As the opara (eldest son) of the family, Kingsley O. Ibe has certain responsibilities: he must make his parents proud, study hard, and become a great man. But times are hard in Nigeria and in spite of Kingsley’s degree in chemical engineering, he cannot find a job. In spite of Kingsley’s father’s great knowledge, hard work, and superior educational background, he cannot work because of his illness, diabetes. And Kingsley’s industrious and skilled mother is losing her tailoring business because of changes in technology and the time it takes to care for his father. Kingsley’s brothers and sister need school fees and books and uniforms, and his girlfriend, Ola, “the sugar in his tea,” may not be able to marry him unless he can show the ability to support a wife and family.
So slowly, inexorably, Kingsley is sucked into the business of his rich uncle, Cash Daddy. Kingsley becomes a 419-er, breaking the law and bilking foreigners so that he can do what is right: take care of his family. (The number “419” refers to the article of the Nigerian Criminal Code dealing with fraud.) It’s a sad story, and the author, who lives in Abuja, Nigeria, develops the story deftly with just the right amount of sympathy for Kingsley and his plight mixed with enough detail about the heinous scams he perpetrates to make us have mixed feelings at best about this character.
The culture of corruption that pervaded this story made it a striking companion to the nonfiction book I read just after it. Behind the Beautiful Forevers by Katherine Boo is set in Mumbai, India, where Ms. Boo spent three years researching, interviewing and observing the residents of a Mumbai slum that has grown up near the bright, sparkling Mumbai International Airport. The full title of the book is Behind the Beautiful Forevers: Life, Death, and Hope in a Mumbai Undercity. There’s not much hope in the story. The central characters in the book are a family of Muslim garbage brokers who buy scavenged garbage from their fellow slum-dwellers, sort it, and take it to recycling centers to sell again. The same culture of overwhelming, near-inescapable corruption, bribery, and governmental chaos keeps the garbage pickers of Mumbai in poverty and despair just as the fictional Kingsley Ibe in Nigeria is unable to escape or retain his integrity in an environment and governmental structure that only rewards cunning and dishonesty, not integrity or even educational attainment and hard work.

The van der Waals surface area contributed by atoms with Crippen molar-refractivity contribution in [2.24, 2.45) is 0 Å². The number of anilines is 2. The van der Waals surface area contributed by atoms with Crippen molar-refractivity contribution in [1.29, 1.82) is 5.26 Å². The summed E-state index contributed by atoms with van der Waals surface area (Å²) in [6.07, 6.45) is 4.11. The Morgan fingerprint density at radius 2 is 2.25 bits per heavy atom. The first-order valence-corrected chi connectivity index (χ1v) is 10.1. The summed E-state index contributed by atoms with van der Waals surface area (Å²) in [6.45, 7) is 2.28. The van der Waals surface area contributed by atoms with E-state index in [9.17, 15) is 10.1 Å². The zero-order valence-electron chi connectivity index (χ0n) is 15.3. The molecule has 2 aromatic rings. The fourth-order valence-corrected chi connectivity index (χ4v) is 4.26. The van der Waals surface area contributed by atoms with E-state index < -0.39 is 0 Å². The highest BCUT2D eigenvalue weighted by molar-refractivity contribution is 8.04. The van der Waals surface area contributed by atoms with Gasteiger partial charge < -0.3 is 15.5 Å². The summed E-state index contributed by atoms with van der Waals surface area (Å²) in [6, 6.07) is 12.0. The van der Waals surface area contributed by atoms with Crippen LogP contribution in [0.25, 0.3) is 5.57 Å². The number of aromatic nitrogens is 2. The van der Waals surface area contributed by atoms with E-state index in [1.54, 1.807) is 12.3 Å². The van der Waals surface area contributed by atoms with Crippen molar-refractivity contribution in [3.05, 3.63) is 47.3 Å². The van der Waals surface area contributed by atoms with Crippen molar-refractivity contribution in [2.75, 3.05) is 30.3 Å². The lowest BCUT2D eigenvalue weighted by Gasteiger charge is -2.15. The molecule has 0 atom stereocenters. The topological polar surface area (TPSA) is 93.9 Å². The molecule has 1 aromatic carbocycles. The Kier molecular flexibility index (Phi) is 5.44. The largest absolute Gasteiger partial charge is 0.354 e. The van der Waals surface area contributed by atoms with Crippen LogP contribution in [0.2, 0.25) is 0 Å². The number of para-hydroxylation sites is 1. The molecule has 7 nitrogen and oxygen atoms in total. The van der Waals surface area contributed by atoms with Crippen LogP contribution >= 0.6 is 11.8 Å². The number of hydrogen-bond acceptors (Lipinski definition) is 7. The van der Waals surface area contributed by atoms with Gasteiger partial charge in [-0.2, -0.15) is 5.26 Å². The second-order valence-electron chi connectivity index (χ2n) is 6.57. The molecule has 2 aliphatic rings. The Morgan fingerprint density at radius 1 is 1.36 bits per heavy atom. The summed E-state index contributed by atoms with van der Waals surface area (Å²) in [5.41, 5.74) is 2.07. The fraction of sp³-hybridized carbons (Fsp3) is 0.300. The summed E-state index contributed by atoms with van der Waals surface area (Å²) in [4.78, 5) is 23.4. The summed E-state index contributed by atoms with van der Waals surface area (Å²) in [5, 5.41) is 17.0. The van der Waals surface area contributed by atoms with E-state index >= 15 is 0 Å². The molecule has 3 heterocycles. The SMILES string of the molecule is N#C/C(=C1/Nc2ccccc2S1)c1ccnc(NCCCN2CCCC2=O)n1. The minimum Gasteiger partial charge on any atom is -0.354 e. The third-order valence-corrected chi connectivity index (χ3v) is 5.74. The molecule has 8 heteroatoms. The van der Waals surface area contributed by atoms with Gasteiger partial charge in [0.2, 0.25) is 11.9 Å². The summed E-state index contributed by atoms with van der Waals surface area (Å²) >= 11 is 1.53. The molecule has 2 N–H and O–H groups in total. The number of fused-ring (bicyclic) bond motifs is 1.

I just cannot imagine living in a country where bribery is the only way to achieve a semblance of justice, where votes are for sale, and where the poor are not only poor but forced into slavery, prostitution, and degradation. I suppose I am way too middle class American WASP, but I had to keep reminding myself while reading Behind the Beautiful Forevers that this book was nonfiction, that these were real people. And while the first book, I Do Not Come to You by Chance, was fiction, the things that happen in the book were real. 419-ers exist. People who work hard to get an education are unable to find jobs in a broken economy. People are turned away from hospitals because they cannot pay exorbitant amounts of money for simple health care. People like Kingsley turn to lives of crime and extortion because they see no other way to provide for their families or to survive.
I kept asking myself as I read Ms. Boo’s book, which reads like a novel: where are these people now? The Annawadi slum was slated for destruction/removal; has it been removed? What happened to the families that Ms. Boo writes about in her book who are dependent on trash from the airport to resell for basic necessities? Did the book itself change the lives of these people in any way? For the better? For the worse?
“The Indian criminal justice system was a market like garbage, Abdul now understood. Innocence and guilt could be bought and sold like a kilo of polyurethane bags.”
“It seemed to him that in Annawadi, fortunes derived not just from what people did, or how well they did it, but from the accidents and catastrophes they avoided. A decent life was the train that hadn’t hit you, the slumlord you hadn’t offended, the malaria you hadn’t caught.”
I Do Not Come to You by Chance was awarded the 2010 Commonwealth Writers’ Prize, first novel Africa.
Pulitzer Prize-winning journalist Katherine Boo won the National Book Award in the nonfiction category for Behind the Beautiful Forevers: Life, Death, and Hope in a Mumbai Undercity.
The Letdown of Behind the Beautiful Forevers by Paul Beckett.
An Outsiders Gives Voice to Slumdogs: Katherine Boo on her book, Behind the Beautiful Forevers.
Reform, in the Name of the Father by Adaobi Tricia Nwaubani.
The Book Boys of Mumbai, NYT Book Review by Sonia Faleiro, January 4, 2013
Meet the Yahoo Boys: Nigeria’s email scammers exposed by Jim Giles.